As the magnetic tape 102 is transported from the cartridge reel to the take-up reel with a predefined velocity a spatial displacement of the first sensor relative to the second sensor in longitudinal direction of the magnetic tape 102 results in a temporal displacement (delay) of the position error signal determined by the first sensor relative to the position error signal determined by the second sensor. Thus by using a corresponding skew angle a phase shift of 180 between the disturbances of the two servo signals can be introduced. As has been described previously the skew which is necessary to cancel out the disturbance will depend on the velocity of the magnetic tape 102. Thus it may be possible to create a table comprising entries for the necessary skew to cancel out the disturbance for a given tape velocity for given media parameters of the cartridge comprising the magnetic tape like bulk sound velocity of the magnetic tape and tape path parameters comprising roller spacing. During operation of the tape drive it may then be sufficient to determine the velocity of the magnetic tape which can also be denoted as a speed index and determine the corresponding skew reference necessary to cancel out the disturbance from the table which may for example be comprised in the magnetic tape drive. By applying the thus determined skew reference the detrimental effect of the longitudinal oscillation of the magnetic tape 102 may be mitigated.

Coming back to FIG. 7 in a second example, again the disturbance signal over time and the sampling times for a given tape velocity are illustrated. In the case depicted in the lower diagram the velocity of the magnetic tape 102 is 4.08 m/s resulting in an increased sampling rate compared to the upper diagram. As can be seen in FIG. 7 in the lower diagram again a delay of approximately 15 μs would result in a 180 phase shift in the disturbance as the frequency of the disturbance did not change. However, it can also be seen that the 180 phase shift can also be introduced by skipping one sample illustrated by the black dot 306 and subsequently only use a relatively small temporal displacement of approximately 3 μs. This is also depicted in FIG. 8 in the second embodiment wherein for a given speed index a sample delay and a skew reference value are given in a table which may be comprised in the tape drive. Using a delay of one or more sampling intervals in combination with a skew reference may have the advantage that the skew angle can be kept very low compared to the case where no sample is skipped and the entire phase shift has to be achieved by tilting the tape head 108. This may be specifically advantageous as a tilting of the tape head 108 will result in a slight degradation of the quality of the error signal which is determined in combined mode of the first and the second servo channel.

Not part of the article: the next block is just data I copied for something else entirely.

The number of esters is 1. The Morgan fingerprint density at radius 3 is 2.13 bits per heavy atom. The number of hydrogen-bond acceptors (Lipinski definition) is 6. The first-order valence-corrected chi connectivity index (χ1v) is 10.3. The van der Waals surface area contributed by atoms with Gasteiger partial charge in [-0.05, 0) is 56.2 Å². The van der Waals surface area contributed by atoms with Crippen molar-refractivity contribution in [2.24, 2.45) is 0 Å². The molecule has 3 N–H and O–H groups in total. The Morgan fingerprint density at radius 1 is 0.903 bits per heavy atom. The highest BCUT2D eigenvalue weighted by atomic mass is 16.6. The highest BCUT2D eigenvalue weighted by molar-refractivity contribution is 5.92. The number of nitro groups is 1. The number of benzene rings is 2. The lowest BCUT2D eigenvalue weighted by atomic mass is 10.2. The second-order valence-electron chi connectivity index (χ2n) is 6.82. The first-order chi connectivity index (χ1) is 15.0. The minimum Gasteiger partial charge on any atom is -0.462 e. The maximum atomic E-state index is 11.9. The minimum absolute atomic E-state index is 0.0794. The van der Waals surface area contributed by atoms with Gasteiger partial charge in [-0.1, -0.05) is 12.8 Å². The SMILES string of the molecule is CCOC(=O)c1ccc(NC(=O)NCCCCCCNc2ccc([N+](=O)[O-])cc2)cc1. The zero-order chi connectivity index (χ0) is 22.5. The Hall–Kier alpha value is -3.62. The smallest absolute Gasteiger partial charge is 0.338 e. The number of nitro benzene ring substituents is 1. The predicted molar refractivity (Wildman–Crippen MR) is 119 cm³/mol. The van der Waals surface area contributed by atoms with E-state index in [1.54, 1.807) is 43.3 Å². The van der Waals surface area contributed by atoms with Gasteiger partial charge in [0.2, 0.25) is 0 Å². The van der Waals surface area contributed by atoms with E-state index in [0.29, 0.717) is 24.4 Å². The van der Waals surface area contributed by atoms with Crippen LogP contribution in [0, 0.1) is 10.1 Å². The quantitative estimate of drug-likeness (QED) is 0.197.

In yet a third embodiment, which is also depicted in FIG. 8, it may also be possible to shift the sampling phase by interpolating the samples carrying the information on the lateral position that are generated by one servo channel, thereby effectively shifting the first servo signal relative to the second servo signal. Using a shift of the sampling phase obtained by interpolation may have the advantage that the skew angle of the tape head 108 remains to be 0 resulting in an improved quality of the determined position error signal.

However, it has to be noted that it is not necessary to use tables comprising pre-calculated values for a skew reference, a sample delay or a sampling phase for a given speed index of the magnetic tape 102. It may also be possible to adapt the magnetic tape drive to determine the velocity of the magnetic tape 102 and determine the corresponding values for a skew reference, a sample delay or a sampling phase on the fly. However, the choice whether to use predefined tables which are stored in the tape drive or to determine the corresponding values of the tables on the fly depends on the computational effort for determining the values and the corresponding computational capabilities of the magnetic tape drive.

The present invention may be a system, a method, and/or a computer program product. The computer program product may include a computer readable storage medium (or media) having computer readable program instructions thereon for causing a processor to carry out aspects of the present invention.

The computer readable storage medium can be a tangible device that can retain and store instructions for use by an instruction execution device. The computer readable storage medium may be, for example, but is not limited to, an electronic storage device, a magnetic storage device, an optical storage device, an electromagnetic storage device, a semiconductor storage device, or any suitable combination of the foregoing. A non-exhaustive list of more specific examples of the computer readable storage medium includes the following: a portable computer diskette, a hard disk, a random access memory (RAM), a read-only memory (ROM), an erasable programmable read-only memory (EPROM or Flash memory), a static random access memory (SRAM), a portable compact disc read-only memory (CD-ROM), a digital versatile disk (DVD), a memory stick, a floppy disk, a mechanically encoded device such as punch-cards or raised structures in a groove having instructions recorded thereon, and any suitable combination of the foregoing. A computer readable storage medium, as used herein, is not to be construed as being transitory signals per se, such as radio waves or other freely propagating electromagnetic waves, electromagnetic waves propagating through a waveguide or other transmission media (e.g., light pulses passing through a fiber-optic cable), or electrical signals transmitted through a wire.